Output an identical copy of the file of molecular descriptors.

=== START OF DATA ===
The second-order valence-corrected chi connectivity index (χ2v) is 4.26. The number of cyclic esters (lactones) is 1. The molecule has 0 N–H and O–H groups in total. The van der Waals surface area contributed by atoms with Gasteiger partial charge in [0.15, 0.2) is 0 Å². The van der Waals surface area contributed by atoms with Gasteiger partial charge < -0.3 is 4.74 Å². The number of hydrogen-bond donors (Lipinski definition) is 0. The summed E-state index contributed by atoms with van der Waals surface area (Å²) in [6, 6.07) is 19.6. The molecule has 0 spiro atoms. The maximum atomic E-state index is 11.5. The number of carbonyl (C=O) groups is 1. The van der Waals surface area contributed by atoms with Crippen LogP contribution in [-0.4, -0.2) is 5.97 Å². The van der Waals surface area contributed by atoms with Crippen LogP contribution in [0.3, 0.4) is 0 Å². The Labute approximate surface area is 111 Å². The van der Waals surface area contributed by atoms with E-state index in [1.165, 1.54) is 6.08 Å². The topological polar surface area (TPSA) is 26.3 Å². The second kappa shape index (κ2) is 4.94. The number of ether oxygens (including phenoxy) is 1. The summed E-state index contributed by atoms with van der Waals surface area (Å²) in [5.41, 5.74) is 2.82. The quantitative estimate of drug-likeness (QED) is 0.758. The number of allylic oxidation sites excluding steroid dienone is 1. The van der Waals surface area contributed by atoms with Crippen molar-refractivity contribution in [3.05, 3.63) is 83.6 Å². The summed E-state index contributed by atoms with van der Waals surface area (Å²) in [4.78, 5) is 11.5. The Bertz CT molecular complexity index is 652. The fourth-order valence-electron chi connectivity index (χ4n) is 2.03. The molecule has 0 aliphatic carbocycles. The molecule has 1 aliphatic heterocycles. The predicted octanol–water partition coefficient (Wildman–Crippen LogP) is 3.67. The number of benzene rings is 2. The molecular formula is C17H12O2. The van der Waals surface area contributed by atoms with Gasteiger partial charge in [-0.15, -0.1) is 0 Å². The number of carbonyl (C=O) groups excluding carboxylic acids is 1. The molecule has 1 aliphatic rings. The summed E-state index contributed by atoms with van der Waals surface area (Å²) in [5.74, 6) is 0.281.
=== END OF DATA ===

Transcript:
The second-order valence-corrected chi connectivity index (χ2v) is 4.26. The number of cyclic esters (lactones) is 1. The molecule has 0 N–H and O–H groups in total. The van der Waals surface area contributed by atoms with Gasteiger partial charge in [0.15, 0.2) is 0 Å². The van der Waals surface area contributed by atoms with Gasteiger partial charge < -0.3 is 4.74 Å². The number of hydrogen-bond donors (Lipinski definition) is 0. The summed E-state index contributed by atoms with van der Waals surface area (Å²) in [6, 6.07) is 19.6. The molecule has 0 spiro atoms. The maximum atomic E-state index is 11.5. The number of carbonyl (C=O) groups is 1. The van der Waals surface area contributed by atoms with Crippen LogP contribution in [-0.4, -0.2) is 5.97 Å². The van der Waals surface area contributed by atoms with Crippen LogP contribution in [0.3, 0.4) is 0 Å². The Labute approximate surface area is 111 Å². The van der Waals surface area contributed by atoms with E-state index in [1.165, 1.54) is 6.08 Å². The topological polar surface area (TPSA) is 26.3 Å². The second kappa shape index (κ2) is 4.94. The number of ether oxygens (including phenoxy) is 1. The summed E-state index contributed by atoms with van der Waals surface area (Å²) in [5.41, 5.74) is 2.82. The quantitative estimate of drug-likeness (QED) is 0.758. The number of allylic oxidation sites excluding steroid dienone is 1. The van der Waals surface area contributed by atoms with Crippen molar-refractivity contribution in [3.05, 3.63) is 83.6 Å². The summed E-state index contributed by atoms with van der Waals surface area (Å²) in [4.78, 5) is 11.5. The Bertz CT molecular complexity index is 652. The fourth-order valence-electron chi connectivity index (χ4n) is 2.03. The molecule has 0 aliphatic carbocycles. The molecule has 1 aliphatic heterocycles. The predicted octanol–water partition coefficient (Wildman–Crippen LogP) is 3.67. The number of benzene rings is 2. The molecular formula is C17H12O2. The van der Waals surface area contributed by atoms with Gasteiger partial charge in [-0.15, -0.1) is 0 Å². The number of carbonyl (C=O) groups excluding carboxylic acids is 1. The molecule has 1 aliphatic rings. The summed E-state index contributed by atoms with van der Waals surface area (Å²) in [5.74, 6) is 0.281.